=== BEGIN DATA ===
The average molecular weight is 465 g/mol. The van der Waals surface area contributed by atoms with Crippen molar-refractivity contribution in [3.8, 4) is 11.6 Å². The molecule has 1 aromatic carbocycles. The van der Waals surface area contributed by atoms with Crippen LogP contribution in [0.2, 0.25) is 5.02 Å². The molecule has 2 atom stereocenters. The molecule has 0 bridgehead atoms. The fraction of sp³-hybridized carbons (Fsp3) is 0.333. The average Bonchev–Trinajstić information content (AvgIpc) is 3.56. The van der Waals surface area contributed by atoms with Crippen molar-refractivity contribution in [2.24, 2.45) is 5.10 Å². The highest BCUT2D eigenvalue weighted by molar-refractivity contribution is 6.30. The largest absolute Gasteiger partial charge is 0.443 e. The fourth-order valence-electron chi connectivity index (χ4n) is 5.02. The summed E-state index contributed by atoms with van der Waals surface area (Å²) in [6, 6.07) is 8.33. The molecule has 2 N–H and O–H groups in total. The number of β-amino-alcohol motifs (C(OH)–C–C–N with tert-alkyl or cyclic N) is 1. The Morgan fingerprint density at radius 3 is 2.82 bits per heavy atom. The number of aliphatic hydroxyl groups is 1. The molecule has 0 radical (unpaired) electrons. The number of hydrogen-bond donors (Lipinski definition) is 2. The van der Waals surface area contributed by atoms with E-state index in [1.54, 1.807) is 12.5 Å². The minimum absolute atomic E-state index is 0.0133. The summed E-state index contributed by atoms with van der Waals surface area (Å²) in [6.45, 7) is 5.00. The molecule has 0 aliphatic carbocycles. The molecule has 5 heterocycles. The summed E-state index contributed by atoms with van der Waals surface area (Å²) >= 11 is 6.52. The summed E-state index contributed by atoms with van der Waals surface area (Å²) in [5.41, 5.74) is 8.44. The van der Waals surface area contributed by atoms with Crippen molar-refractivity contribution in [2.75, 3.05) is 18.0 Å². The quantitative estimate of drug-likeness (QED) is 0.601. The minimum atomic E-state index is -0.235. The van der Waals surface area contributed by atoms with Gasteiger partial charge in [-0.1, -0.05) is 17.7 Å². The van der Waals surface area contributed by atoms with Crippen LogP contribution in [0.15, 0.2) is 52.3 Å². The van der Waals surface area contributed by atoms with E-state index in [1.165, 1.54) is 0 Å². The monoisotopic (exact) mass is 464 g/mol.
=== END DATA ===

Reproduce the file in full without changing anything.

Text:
The average molecular weight is 465 g/mol. The van der Waals surface area contributed by atoms with Crippen molar-refractivity contribution in [3.8, 4) is 11.6 Å². The molecule has 1 aromatic carbocycles. The van der Waals surface area contributed by atoms with Crippen LogP contribution in [0.2, 0.25) is 5.02 Å². The molecule has 2 atom stereocenters. The molecule has 0 bridgehead atoms. The fraction of sp³-hybridized carbons (Fsp3) is 0.333. The average Bonchev–Trinajstić information content (AvgIpc) is 3.56. The van der Waals surface area contributed by atoms with Crippen molar-refractivity contribution in [2.24, 2.45) is 5.10 Å². The highest BCUT2D eigenvalue weighted by molar-refractivity contribution is 6.30. The largest absolute Gasteiger partial charge is 0.443 e. The fourth-order valence-electron chi connectivity index (χ4n) is 5.02. The summed E-state index contributed by atoms with van der Waals surface area (Å²) in [6, 6.07) is 8.33. The molecule has 2 N–H and O–H groups in total. The number of β-amino-alcohol motifs (C(OH)–C–C–N with tert-alkyl or cyclic N) is 1. The Morgan fingerprint density at radius 3 is 2.82 bits per heavy atom. The number of aliphatic hydroxyl groups is 1. The molecule has 0 radical (unpaired) electrons. The number of hydrogen-bond donors (Lipinski definition) is 2. The van der Waals surface area contributed by atoms with E-state index in [1.54, 1.807) is 12.5 Å². The minimum absolute atomic E-state index is 0.0133. The summed E-state index contributed by atoms with van der Waals surface area (Å²) in [6.45, 7) is 5.00. The molecule has 0 aliphatic carbocycles. The molecule has 5 heterocycles. The summed E-state index contributed by atoms with van der Waals surface area (Å²) >= 11 is 6.52. The summed E-state index contributed by atoms with van der Waals surface area (Å²) in [5.41, 5.74) is 8.44. The van der Waals surface area contributed by atoms with Crippen molar-refractivity contribution in [2.75, 3.05) is 18.0 Å². The quantitative estimate of drug-likeness (QED) is 0.601. The minimum atomic E-state index is -0.235. The van der Waals surface area contributed by atoms with Gasteiger partial charge in [-0.1, -0.05) is 17.7 Å². The van der Waals surface area contributed by atoms with Crippen LogP contribution in [0.15, 0.2) is 52.3 Å². The van der Waals surface area contributed by atoms with E-state index in [1.165, 1.54) is 0 Å². The monoisotopic (exact) mass is 464 g/mol.